Mush dog

With 150+ Dog Deaths, Time to Get Dogs Out of the Iditarod. Mitch Seavey set a time record of eight days, 3 hours, 40 minutes and 13 seconds during race which saw four dogs die.

Mitch Seave heads towards the finish line under the Burled Arch, winning the 1,000-mile Iditarod Trail Sled Dog Race. (DIANA HAECKER / THE ASSOCIATED PRESS)

ANCHORAGE, ALASKA—Mitch Seavey became the oldest and fastest musher to win the Iditarod Trail Sled Dog Race, in year marred by an abnormally high number of dog deaths.

After bringing in his dog team off the Bering Sea ice and under the famed burled arch on Front Street in Nome Tuesday, the 57-year-old winner greeted each of his dogs and thanked them with a frozen snack.

He later posed with his two lead dogs, Pilot and Crisp.

“They get frustrated when they go too slow, so I just let them roll, which was scary because I’ve never gone that fast, that far ever, but that’s what they wanted to do,” he said.

The toughest sled dog race you’ve never heard of Seavey set a time record of eight days, 3 hours, 40 minutes and 13 seconds, the Iditarod said. That shaved several hours off the record his son set last year: eight days, 11 hours, 20 minutes and 16 seconds.

Seavey, who broke his own record for being the oldest musher set four years ago, said the dogs know only one thing — 9 ½ to 10 mph.

“They hit their peak, they hit their speed, and that’s what they do,” Seavey said at the finish line. “They trusted me to stop them when they needed to stop and feed them, and I did that, and they gave me all they could.”

Seavey’s push for Nome was tempered Tuesday with news of the fourth death of a dog associated with the Iditarod among the 2,000 or so that started the race March 6 in Fairbanks.

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While not all deaths were on the trail, the death total does match the entire number of dog deaths for the years 2012-2016 and prompted a call from an animal rights group to permanently end the Iditarod.

“They deserve far better than a lifetime of isolation, cruelty, suffering, and death training for and running in the Iditarod. PETA is calling for a permanent end to this dangerous race,” said People for the Ethical Treatment of Animals Vice-President Colleen O’Brien in a statement.

A spokesman for the Iditarod Trail Committee said more than 40 veterinarians volunteer during the race and dogs are evaluated at each checkpoint.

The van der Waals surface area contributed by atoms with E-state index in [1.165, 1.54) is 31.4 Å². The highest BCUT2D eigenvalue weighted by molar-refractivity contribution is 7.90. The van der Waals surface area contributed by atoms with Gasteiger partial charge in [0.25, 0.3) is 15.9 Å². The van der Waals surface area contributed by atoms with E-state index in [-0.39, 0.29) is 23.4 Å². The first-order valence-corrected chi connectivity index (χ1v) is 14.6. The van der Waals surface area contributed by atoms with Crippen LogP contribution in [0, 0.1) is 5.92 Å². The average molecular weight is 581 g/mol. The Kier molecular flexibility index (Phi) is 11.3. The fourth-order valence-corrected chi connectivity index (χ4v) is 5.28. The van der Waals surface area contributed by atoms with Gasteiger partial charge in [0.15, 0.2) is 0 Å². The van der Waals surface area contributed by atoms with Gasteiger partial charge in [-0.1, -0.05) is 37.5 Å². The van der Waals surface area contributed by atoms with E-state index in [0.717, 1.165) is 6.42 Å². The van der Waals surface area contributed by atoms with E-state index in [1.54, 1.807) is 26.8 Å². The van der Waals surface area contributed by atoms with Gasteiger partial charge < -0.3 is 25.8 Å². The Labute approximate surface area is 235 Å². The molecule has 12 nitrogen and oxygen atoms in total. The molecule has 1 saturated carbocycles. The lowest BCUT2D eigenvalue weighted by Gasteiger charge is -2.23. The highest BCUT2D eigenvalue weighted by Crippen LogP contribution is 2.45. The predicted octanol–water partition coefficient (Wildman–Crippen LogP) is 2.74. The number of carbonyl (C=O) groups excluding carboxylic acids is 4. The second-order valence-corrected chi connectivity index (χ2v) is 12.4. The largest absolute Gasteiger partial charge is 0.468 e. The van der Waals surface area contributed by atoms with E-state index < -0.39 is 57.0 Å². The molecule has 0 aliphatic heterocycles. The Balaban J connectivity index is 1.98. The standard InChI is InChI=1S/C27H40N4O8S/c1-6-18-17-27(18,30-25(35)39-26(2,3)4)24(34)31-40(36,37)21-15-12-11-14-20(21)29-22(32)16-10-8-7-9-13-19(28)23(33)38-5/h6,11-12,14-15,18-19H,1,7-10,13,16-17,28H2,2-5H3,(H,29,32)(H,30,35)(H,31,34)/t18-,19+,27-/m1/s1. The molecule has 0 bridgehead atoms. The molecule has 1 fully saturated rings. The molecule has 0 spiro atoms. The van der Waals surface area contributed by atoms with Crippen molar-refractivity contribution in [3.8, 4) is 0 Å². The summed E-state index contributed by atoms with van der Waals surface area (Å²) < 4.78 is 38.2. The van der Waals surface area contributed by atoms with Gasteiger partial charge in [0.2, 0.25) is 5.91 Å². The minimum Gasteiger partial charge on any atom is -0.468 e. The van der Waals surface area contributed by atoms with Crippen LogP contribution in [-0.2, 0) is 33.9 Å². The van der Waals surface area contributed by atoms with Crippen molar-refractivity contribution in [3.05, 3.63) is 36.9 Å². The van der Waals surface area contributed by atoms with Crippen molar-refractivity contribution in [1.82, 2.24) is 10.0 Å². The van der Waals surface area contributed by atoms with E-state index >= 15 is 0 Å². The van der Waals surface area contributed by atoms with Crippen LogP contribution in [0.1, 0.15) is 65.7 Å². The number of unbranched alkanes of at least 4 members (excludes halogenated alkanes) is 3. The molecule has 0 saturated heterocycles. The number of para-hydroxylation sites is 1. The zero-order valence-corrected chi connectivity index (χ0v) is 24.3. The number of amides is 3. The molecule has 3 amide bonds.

Iditarod Dogs
Five dogs died in less than one week at this year’s Iditarod.

“Any musher found guilty of inhumane treatment would be disqualified and banned from competition in future Iditarods,” according to an Iditarod Trail Committee statement emailed to The Associated Press late Tuesday.

Two dogs died on the trail. Another was hit by a car in Anchorage, and one dropped dog likely died of hyperthermia while being flown back to Anchorage.

The latter prompted race officials to change policies how dogs are transported, including not wearing coats in transport planes and making sure there is proper ventilation. PETA said there have been at least 28 dog deaths since 2004, exacerbated by making them run 100 miles a day in treacherous conditions.

Iditarod Chief Operating Officer Chas St. George could not immediately provide a number of dog deaths since the race first started in 1973. He said there were anecdotal reports of dog deaths from the race’s early history that would have to be verified.

“We have to go back and perform our due diligence, and that’s what we’re doing,” he said. The race started March 6 in Fairbanks, with 71 teams. Five mushers scratched.

Five dogs died in less than one week at this year’s Iditarod. One got away from his handler and was hit by a car, another died of hyperthermia on a plane, and three others died on the trail.

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Sled dogs
This is how sled dogs were warehoused for 40+ years in the mountains of Colorado.

More than 150 dogs have been killed in the race’s history, not counting others who have died during the rest of the year, often while chained outdoors.

Dogs in the Iditarod are forced to run nearly 1,000 miles—roughly the distance from Orlando, Florida, to New York City—in under two weeks. On average, they must run 100 miles a day, with only a few brief periods of rest.

They’re subjected to biting winds, blinding snowstorms, and subzero temperatures. Their feet become bruised, bloodied, cut by ice, and worn out because of the vast distances that they cover. Many pull muscles, incur stress fractures, or are afflicted by diarrhea, dehydration, intestinal viruses, and aspiration pneumonia (caused by inhaling their own vomit). On average, about half the dogs don’t finish the race.

Dogs have died in nearly every Iditarod race as the result of a variety of injuries and illnesses, including “sled dog myopathy”—catastrophic muscle breakdown. It’s time to stop forcing animals to run to their deaths.

Please urge the Iditarod Trail Committee and the mayors of Nome and Anchorage to celebrate Alaskan huskies without causing their suffering and death by replacing them with willing human cyclists, cross-country skiers, or snow-mobilers.

They are in need of supporters to take action. Let’s get to 100,000.

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18 thoughts on “150+ Dog Deaths: Record Breaking Iditarod Marred By Dog Deaths

  1. Winning the Iditarod is not even worth 1 dog’s life it is the human being that pushes the animal to save time and the human beings desire to win the dogs could care less about it it is an unnecessary race and it should be stopped

  2. Come on people a lot of those places you raise the dogs and do run them are very good to the dogs and they love them there are those who do care you can’t judge Everybody by one come on get off it

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